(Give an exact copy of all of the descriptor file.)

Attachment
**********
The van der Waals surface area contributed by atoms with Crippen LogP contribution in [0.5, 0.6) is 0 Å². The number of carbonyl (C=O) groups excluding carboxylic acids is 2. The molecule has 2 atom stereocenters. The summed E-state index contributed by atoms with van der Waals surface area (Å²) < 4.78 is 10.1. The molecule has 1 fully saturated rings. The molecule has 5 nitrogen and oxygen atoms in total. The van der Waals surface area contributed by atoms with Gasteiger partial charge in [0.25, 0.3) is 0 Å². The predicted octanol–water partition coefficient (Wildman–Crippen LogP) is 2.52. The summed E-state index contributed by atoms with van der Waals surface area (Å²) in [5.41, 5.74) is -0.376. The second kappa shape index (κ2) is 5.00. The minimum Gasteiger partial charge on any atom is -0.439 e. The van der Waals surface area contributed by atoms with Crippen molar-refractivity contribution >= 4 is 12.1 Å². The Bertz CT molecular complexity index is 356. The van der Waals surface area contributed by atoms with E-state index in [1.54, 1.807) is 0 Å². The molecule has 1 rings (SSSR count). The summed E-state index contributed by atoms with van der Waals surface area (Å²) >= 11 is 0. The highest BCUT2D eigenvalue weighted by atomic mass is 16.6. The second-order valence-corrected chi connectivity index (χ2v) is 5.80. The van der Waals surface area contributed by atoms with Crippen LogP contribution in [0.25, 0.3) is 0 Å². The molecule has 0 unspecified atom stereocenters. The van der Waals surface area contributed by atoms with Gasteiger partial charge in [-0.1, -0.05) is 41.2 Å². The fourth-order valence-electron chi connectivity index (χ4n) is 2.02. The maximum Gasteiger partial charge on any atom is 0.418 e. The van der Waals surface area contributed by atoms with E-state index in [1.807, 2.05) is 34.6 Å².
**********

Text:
The van der Waals surface area contributed by atoms with Crippen LogP contribution in [0.5, 0.6) is 0 Å². The number of carbonyl (C=O) groups excluding carboxylic acids is 2. The molecule has 2 atom stereocenters. The summed E-state index contributed by atoms with van der Waals surface area (Å²) < 4.78 is 10.1. The molecule has 1 fully saturated rings. The molecule has 5 nitrogen and oxygen atoms in total. The van der Waals surface area contributed by atoms with Gasteiger partial charge in [0.25, 0.3) is 0 Å². The predicted octanol–water partition coefficient (Wildman–Crippen LogP) is 2.52. The summed E-state index contributed by atoms with van der Waals surface area (Å²) in [5.41, 5.74) is -0.376. The second kappa shape index (κ2) is 5.00. The minimum Gasteiger partial charge on any atom is -0.439 e. The van der Waals surface area contributed by atoms with Crippen molar-refractivity contribution >= 4 is 12.1 Å². The Bertz CT molecular complexity index is 356. The van der Waals surface area contributed by atoms with E-state index in [1.54, 1.807) is 0 Å². The molecule has 1 rings (SSSR count). The summed E-state index contributed by atoms with van der Waals surface area (Å²) >= 11 is 0. The highest BCUT2D eigenvalue weighted by atomic mass is 16.6. The second-order valence-corrected chi connectivity index (χ2v) is 5.80. The van der Waals surface area contributed by atoms with Crippen LogP contribution in [0.25, 0.3) is 0 Å². The molecule has 0 unspecified atom stereocenters. The van der Waals surface area contributed by atoms with Gasteiger partial charge in [-0.1, -0.05) is 41.2 Å². The fourth-order valence-electron chi connectivity index (χ4n) is 2.02. The maximum Gasteiger partial charge on any atom is 0.418 e. The van der Waals surface area contributed by atoms with E-state index in [1.807, 2.05) is 34.6 Å².